Is Pippa Middleton’s Burns Supper a dog’s dinner?

Pippa Middleton hands around the cakes at a children's party
Pippa Middleton hands around the cakes at a children's party
Share this article
Have your say

IT’S a celebration that would have Rabbie birling in his grave. Pippa Middleton, the Duchess of Cambridge’s younger sister, has written a 20-page guide to Burns Suppers that turns the annual commemoration of Scotland’s bard into an event with pompom thistles and a game of cards.

Middleton, 29, reportedly received a £400,000 advance for her first book, Celebrate: A Year Of British Festivities for Families And Friends, which includes a chapter on hosting the perfect Burns Supper.

Robert Burns. Picture: Getty

Robert Burns. Picture: Getty

In the guide, Middleton compares the Immortal Memory to “a best man’s speech”, recommends making pompom thistles for the table and suggests rounding off the evening with a quiet game of cards.

She also writes about a friend’s “signature dish” of ­haggis and chicken, but ­appears to fail to realise that it is the Royal favourite, Balmoral Chicken, created for her brother-in-law’s grandmother, the Queen, by a Ballater butcher.

Middleton’s sanitised guide has horrified the stalwarts of the Burns community who prefer a more robust version of the annual dinner.

“Pippa Middleton’s twee view of four people round a table winding up the evening playing ‘a game of cards with a whisky’ pushes my ‘it’s up to you’ belief when it comes to Burns Suppers to its limits,” said Clark McGinn, veteran Burns Night expert and author of The Ultimate Burns Supper Book.

“Whether it’s reducing the heartfelt Immortal Memory to what Pippa calls a ‘best man’s speech’ or inviting people to ‘link arms’ for Auld Lang Syne, this chapter succeeds in what I would have thought was ­impossible: it stifles the life out of the concept – and Burns is all about life.”

Middleton, who grew up in the Home Counties, admits that her Scottish chapter may seem like an “unusual addition” to the book, but confesses that she has “come to treasure Scotland, a land cloaked in nostalgia and history”, after studying at Edinburgh University, and says that Scotland’s “epic and rugged landscape” has become “like a second home to me”.

She adds: “My love of the country stems from my days at Edinburgh University and is thanks to the hospitality of Scottish friends who, in the spirit of their country’s traditions, encouraged my enthusiasm for practices such as eating haggis, enjoying a Scottish reel or two and listening to nerve-tingling tunes on their bagpipes and fiddles.” She also reveals she studied Scottish literature as part of her degree.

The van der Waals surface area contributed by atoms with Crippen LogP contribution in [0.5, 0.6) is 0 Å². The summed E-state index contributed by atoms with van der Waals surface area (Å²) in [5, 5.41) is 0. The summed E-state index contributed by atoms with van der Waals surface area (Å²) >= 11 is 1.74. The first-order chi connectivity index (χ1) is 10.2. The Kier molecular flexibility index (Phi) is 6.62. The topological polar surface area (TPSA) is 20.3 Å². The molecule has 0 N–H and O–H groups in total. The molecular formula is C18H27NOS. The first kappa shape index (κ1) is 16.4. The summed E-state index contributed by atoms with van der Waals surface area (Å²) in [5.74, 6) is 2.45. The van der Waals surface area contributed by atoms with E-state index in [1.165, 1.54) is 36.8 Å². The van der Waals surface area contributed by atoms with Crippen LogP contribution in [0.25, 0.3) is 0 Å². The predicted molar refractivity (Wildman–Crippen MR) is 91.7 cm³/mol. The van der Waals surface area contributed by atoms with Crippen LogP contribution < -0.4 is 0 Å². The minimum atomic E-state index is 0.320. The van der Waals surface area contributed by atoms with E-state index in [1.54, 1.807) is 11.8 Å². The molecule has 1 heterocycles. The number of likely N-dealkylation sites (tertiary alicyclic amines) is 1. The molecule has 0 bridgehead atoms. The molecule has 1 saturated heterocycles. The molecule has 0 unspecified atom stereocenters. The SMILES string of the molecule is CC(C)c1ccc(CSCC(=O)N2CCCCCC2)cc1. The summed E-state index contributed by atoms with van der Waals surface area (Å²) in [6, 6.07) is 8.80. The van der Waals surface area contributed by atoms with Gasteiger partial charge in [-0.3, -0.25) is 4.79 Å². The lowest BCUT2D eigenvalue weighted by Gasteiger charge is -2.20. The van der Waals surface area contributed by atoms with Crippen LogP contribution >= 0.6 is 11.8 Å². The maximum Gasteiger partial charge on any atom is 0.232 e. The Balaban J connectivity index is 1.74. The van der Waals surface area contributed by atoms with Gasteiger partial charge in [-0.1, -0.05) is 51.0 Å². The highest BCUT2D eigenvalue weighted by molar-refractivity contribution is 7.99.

Mary McGowne, the organiser of one of the country’s biggest annual parties, the Scottish Style Awards, said the book was unlikely to win many fans north of the Border.

“It reads like a well-funded exercise in stating much of the obvious,” she said. “Saying things like ‘the Scottish countryside feels wild and romantic’ – it’s pretty rudimentary. How much of an essential guide companion can something like this be?”

Middleton also provides a Burns night menu featuring Cullen skink, haggis and clapshot, and cranachan, adding: “Haggis doesn’t have to be only for Burns Night; enjoy it all year round by storing it in the freezer.”

Television chef John Quigley, who runs the Red Onion Restaurant in Glasgow, said: “As far as her Burns menu is concerned, its dull as ditchwater and wholly uninspiring. It’s unimaginative. With Burns Suppers, you’ve got to have a few twists and turns here and there, you’ve got to liven it up a bit. This just doesn’t do that.”

McGinn added: “Like Burns’s life and works, or as Pippa calls them ‘lovely stories’, the Burns Supper can be many things to many folk, but please not the bland recipe, even if festooned with home made pompom thistles.”

The book was launched in front of eight television crews and dozens of photographers at a bookstore in London on Friday and will be published in the US next week, where it has sparked considerable interest.

Speaking publicly for the first time about the book, Middleton said: “It’s incredibly exciting and I feel really lucky to be in this position to publish a book, so that’s great.

“It has been a crazy couple of years since my sister’s wedding, but it’s had its upsides and downsides. I just feel really fortunate to be able to build a career as a writer.”

She describes her credentials for penning the tome as “my experience in my family’s business, Party Pieces, and work for London-based events company Table Talk”.

Since appearing as her sister’s bridesmaid at her wedding to Prince William in 2011, where she was seen by millions in a slim-fitting white dress, Middleton has become a celebrity in her own right, ­followed by paparazzi and ­feted by businesses and magazines across the world for her royal connections.

However, McGowne said the book could easily backfire on Middleton.

“The British public are historically wary of what some might perceive as having a financial head start by royal association, so the sensitivity of the matter should not be over looked with future Middleton commercial endeavours,” she said.